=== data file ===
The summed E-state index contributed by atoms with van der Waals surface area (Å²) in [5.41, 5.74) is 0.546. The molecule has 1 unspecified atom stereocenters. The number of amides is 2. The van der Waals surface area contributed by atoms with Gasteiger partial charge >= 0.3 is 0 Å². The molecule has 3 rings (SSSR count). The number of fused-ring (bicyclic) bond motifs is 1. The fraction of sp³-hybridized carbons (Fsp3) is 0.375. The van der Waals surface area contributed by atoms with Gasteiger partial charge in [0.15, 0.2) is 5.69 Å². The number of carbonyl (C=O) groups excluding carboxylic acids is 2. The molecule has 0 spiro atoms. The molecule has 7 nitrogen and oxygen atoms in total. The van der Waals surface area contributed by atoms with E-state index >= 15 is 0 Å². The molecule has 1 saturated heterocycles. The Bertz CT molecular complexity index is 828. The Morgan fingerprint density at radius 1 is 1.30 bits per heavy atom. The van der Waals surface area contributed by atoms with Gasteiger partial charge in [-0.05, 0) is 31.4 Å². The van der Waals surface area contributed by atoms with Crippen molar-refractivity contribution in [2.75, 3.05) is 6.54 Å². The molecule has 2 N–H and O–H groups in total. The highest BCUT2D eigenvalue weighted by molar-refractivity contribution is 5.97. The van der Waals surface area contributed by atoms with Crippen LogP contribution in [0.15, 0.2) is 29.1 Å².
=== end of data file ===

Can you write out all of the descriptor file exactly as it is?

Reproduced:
The summed E-state index contributed by atoms with van der Waals surface area (Å²) in [5.41, 5.74) is 0.546. The molecule has 1 unspecified atom stereocenters. The number of amides is 2. The van der Waals surface area contributed by atoms with Gasteiger partial charge >= 0.3 is 0 Å². The molecule has 3 rings (SSSR count). The number of fused-ring (bicyclic) bond motifs is 1. The fraction of sp³-hybridized carbons (Fsp3) is 0.375. The van der Waals surface area contributed by atoms with Gasteiger partial charge in [0.15, 0.2) is 5.69 Å². The number of carbonyl (C=O) groups excluding carboxylic acids is 2. The molecule has 0 spiro atoms. The molecule has 7 nitrogen and oxygen atoms in total. The van der Waals surface area contributed by atoms with E-state index >= 15 is 0 Å². The molecule has 1 saturated heterocycles. The Bertz CT molecular complexity index is 828. The Morgan fingerprint density at radius 1 is 1.30 bits per heavy atom. The van der Waals surface area contributed by atoms with Gasteiger partial charge in [-0.05, 0) is 31.4 Å². The van der Waals surface area contributed by atoms with Crippen molar-refractivity contribution in [2.75, 3.05) is 6.54 Å². The molecule has 2 N–H and O–H groups in total. The highest BCUT2D eigenvalue weighted by molar-refractivity contribution is 5.97. The van der Waals surface area contributed by atoms with Crippen LogP contribution in [0.15, 0.2) is 29.1 Å².